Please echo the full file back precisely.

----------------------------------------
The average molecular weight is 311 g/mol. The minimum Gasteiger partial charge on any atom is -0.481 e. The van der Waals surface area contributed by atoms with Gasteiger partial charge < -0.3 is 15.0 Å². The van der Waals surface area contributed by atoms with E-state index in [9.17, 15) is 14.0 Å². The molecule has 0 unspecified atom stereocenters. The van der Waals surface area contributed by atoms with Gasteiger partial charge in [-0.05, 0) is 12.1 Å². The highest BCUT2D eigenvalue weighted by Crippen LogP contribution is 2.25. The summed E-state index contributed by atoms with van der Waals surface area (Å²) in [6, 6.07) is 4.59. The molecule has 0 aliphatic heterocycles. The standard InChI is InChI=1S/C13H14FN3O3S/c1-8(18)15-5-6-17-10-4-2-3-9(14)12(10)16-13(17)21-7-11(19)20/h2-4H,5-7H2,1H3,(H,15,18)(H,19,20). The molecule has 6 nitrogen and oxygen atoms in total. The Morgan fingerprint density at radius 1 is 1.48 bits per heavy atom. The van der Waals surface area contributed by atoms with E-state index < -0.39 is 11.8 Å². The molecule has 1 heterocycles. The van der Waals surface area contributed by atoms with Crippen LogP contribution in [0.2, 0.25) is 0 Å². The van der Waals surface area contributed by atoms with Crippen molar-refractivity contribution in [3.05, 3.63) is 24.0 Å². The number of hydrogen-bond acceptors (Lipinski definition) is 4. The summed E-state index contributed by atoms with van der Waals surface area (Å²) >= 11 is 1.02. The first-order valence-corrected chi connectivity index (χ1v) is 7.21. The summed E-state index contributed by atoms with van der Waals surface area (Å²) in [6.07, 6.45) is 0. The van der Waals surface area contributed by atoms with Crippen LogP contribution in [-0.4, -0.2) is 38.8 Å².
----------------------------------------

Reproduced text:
The average molecular weight is 311 g/mol. The minimum Gasteiger partial charge on any atom is -0.481 e. The van der Waals surface area contributed by atoms with Gasteiger partial charge < -0.3 is 15.0 Å². The van der Waals surface area contributed by atoms with E-state index in [9.17, 15) is 14.0 Å². The molecule has 0 unspecified atom stereocenters. The van der Waals surface area contributed by atoms with Gasteiger partial charge in [-0.05, 0) is 12.1 Å². The highest BCUT2D eigenvalue weighted by Crippen LogP contribution is 2.25. The summed E-state index contributed by atoms with van der Waals surface area (Å²) in [6, 6.07) is 4.59. The molecule has 0 aliphatic heterocycles. The standard InChI is InChI=1S/C13H14FN3O3S/c1-8(18)15-5-6-17-10-4-2-3-9(14)12(10)16-13(17)21-7-11(19)20/h2-4H,5-7H2,1H3,(H,15,18)(H,19,20). The molecule has 6 nitrogen and oxygen atoms in total. The Morgan fingerprint density at radius 1 is 1.48 bits per heavy atom. The van der Waals surface area contributed by atoms with E-state index < -0.39 is 11.8 Å². The molecule has 1 heterocycles. The van der Waals surface area contributed by atoms with Crippen LogP contribution in [0.2, 0.25) is 0 Å². The van der Waals surface area contributed by atoms with Crippen molar-refractivity contribution in [3.05, 3.63) is 24.0 Å². The number of hydrogen-bond acceptors (Lipinski definition) is 4. The summed E-state index contributed by atoms with van der Waals surface area (Å²) >= 11 is 1.02. The first-order valence-corrected chi connectivity index (χ1v) is 7.21. The summed E-state index contributed by atoms with van der Waals surface area (Å²) in [6.07, 6.45) is 0. The van der Waals surface area contributed by atoms with Crippen LogP contribution in [-0.4, -0.2) is 38.8 Å².